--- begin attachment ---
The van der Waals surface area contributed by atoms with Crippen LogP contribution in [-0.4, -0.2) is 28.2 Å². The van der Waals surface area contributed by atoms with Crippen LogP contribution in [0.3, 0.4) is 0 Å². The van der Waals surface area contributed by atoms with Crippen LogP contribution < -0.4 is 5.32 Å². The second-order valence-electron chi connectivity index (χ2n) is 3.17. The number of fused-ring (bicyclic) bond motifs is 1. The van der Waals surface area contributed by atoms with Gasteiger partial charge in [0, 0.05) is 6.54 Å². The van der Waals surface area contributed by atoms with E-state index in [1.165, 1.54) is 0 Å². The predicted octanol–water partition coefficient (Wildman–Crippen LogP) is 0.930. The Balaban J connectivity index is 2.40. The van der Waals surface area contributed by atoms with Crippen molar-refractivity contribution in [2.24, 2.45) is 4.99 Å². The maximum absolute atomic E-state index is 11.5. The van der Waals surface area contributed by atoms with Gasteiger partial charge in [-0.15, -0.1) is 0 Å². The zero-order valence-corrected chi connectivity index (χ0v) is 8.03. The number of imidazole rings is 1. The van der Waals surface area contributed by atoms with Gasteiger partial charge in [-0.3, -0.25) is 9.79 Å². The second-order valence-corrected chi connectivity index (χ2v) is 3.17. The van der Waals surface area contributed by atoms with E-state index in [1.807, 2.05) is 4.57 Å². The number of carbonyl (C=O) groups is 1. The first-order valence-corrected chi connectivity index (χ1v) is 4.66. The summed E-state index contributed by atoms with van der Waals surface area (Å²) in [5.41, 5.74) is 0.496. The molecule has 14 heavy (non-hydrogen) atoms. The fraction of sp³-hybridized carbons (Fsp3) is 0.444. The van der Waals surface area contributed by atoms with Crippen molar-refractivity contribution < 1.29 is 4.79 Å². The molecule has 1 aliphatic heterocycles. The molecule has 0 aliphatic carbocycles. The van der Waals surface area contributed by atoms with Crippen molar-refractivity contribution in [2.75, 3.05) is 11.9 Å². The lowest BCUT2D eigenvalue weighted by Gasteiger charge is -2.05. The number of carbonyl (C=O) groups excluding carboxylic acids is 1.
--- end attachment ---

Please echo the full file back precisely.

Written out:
The van der Waals surface area contributed by atoms with Crippen LogP contribution in [-0.4, -0.2) is 28.2 Å². The van der Waals surface area contributed by atoms with Crippen LogP contribution in [0.3, 0.4) is 0 Å². The van der Waals surface area contributed by atoms with Crippen LogP contribution < -0.4 is 5.32 Å². The second-order valence-electron chi connectivity index (χ2n) is 3.17. The number of fused-ring (bicyclic) bond motifs is 1. The van der Waals surface area contributed by atoms with Gasteiger partial charge in [0, 0.05) is 6.54 Å². The van der Waals surface area contributed by atoms with E-state index in [1.165, 1.54) is 0 Å². The predicted octanol–water partition coefficient (Wildman–Crippen LogP) is 0.930. The Balaban J connectivity index is 2.40. The van der Waals surface area contributed by atoms with Crippen molar-refractivity contribution in [2.24, 2.45) is 4.99 Å². The maximum absolute atomic E-state index is 11.5. The van der Waals surface area contributed by atoms with Gasteiger partial charge in [-0.15, -0.1) is 0 Å². The zero-order valence-corrected chi connectivity index (χ0v) is 8.03. The number of imidazole rings is 1. The van der Waals surface area contributed by atoms with Gasteiger partial charge in [-0.3, -0.25) is 9.79 Å². The second-order valence-corrected chi connectivity index (χ2v) is 3.17. The van der Waals surface area contributed by atoms with E-state index in [1.807, 2.05) is 4.57 Å². The number of carbonyl (C=O) groups is 1. The first-order valence-corrected chi connectivity index (χ1v) is 4.66. The summed E-state index contributed by atoms with van der Waals surface area (Å²) in [5.41, 5.74) is 0.496. The molecule has 14 heavy (non-hydrogen) atoms. The fraction of sp³-hybridized carbons (Fsp3) is 0.444. The van der Waals surface area contributed by atoms with Crippen molar-refractivity contribution < 1.29 is 4.79 Å². The molecule has 1 aliphatic heterocycles. The molecule has 0 aliphatic carbocycles. The van der Waals surface area contributed by atoms with Crippen molar-refractivity contribution in [2.75, 3.05) is 11.9 Å². The lowest BCUT2D eigenvalue weighted by Gasteiger charge is -2.05. The number of carbonyl (C=O) groups excluding carboxylic acids is 1.